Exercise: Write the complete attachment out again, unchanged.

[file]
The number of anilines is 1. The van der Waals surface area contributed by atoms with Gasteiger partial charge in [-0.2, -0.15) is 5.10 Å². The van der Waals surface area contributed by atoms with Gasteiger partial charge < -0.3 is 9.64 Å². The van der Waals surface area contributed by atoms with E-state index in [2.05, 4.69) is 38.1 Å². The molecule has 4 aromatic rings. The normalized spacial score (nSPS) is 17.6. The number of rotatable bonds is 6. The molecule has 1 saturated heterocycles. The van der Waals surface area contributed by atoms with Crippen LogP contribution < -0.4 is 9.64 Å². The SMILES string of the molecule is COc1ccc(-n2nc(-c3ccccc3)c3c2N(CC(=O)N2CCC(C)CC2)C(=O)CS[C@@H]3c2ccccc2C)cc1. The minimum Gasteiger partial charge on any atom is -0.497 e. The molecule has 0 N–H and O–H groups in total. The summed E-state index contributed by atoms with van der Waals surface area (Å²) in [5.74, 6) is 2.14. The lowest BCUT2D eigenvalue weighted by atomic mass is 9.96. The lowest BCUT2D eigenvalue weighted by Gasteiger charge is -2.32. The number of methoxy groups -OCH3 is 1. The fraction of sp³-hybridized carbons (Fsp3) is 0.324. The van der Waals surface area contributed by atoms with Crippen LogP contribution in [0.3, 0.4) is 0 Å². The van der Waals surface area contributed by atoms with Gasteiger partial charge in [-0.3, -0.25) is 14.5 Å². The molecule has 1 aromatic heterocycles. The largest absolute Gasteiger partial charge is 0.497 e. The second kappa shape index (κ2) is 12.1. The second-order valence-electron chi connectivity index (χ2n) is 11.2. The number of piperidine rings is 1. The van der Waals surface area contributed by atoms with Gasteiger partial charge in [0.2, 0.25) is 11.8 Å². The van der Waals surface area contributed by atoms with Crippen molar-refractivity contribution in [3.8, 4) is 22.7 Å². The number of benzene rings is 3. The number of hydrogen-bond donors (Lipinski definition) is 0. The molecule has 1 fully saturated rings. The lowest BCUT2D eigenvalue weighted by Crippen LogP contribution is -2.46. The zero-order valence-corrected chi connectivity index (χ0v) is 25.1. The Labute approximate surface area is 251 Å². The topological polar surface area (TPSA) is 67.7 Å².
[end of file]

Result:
The number of anilines is 1. The van der Waals surface area contributed by atoms with Gasteiger partial charge in [-0.2, -0.15) is 5.10 Å². The van der Waals surface area contributed by atoms with Gasteiger partial charge < -0.3 is 9.64 Å². The van der Waals surface area contributed by atoms with E-state index in [2.05, 4.69) is 38.1 Å². The molecule has 4 aromatic rings. The normalized spacial score (nSPS) is 17.6. The number of rotatable bonds is 6. The molecule has 1 saturated heterocycles. The van der Waals surface area contributed by atoms with Crippen LogP contribution < -0.4 is 9.64 Å². The SMILES string of the molecule is COc1ccc(-n2nc(-c3ccccc3)c3c2N(CC(=O)N2CCC(C)CC2)C(=O)CS[C@@H]3c2ccccc2C)cc1. The minimum Gasteiger partial charge on any atom is -0.497 e. The molecule has 0 N–H and O–H groups in total. The summed E-state index contributed by atoms with van der Waals surface area (Å²) in [5.74, 6) is 2.14. The lowest BCUT2D eigenvalue weighted by atomic mass is 9.96. The lowest BCUT2D eigenvalue weighted by Gasteiger charge is -2.32. The number of methoxy groups -OCH3 is 1. The fraction of sp³-hybridized carbons (Fsp3) is 0.324. The van der Waals surface area contributed by atoms with Crippen LogP contribution in [0.3, 0.4) is 0 Å². The van der Waals surface area contributed by atoms with Gasteiger partial charge in [-0.3, -0.25) is 14.5 Å². The molecule has 1 aromatic heterocycles. The largest absolute Gasteiger partial charge is 0.497 e. The second kappa shape index (κ2) is 12.1. The second-order valence-electron chi connectivity index (χ2n) is 11.2. The number of piperidine rings is 1. The van der Waals surface area contributed by atoms with Gasteiger partial charge in [0.2, 0.25) is 11.8 Å². The van der Waals surface area contributed by atoms with Crippen molar-refractivity contribution in [3.8, 4) is 22.7 Å². The number of benzene rings is 3. The number of hydrogen-bond donors (Lipinski definition) is 0. The molecule has 1 fully saturated rings. The lowest BCUT2D eigenvalue weighted by Crippen LogP contribution is -2.46. The zero-order valence-corrected chi connectivity index (χ0v) is 25.1. The Labute approximate surface area is 251 Å². The topological polar surface area (TPSA) is 67.7 Å².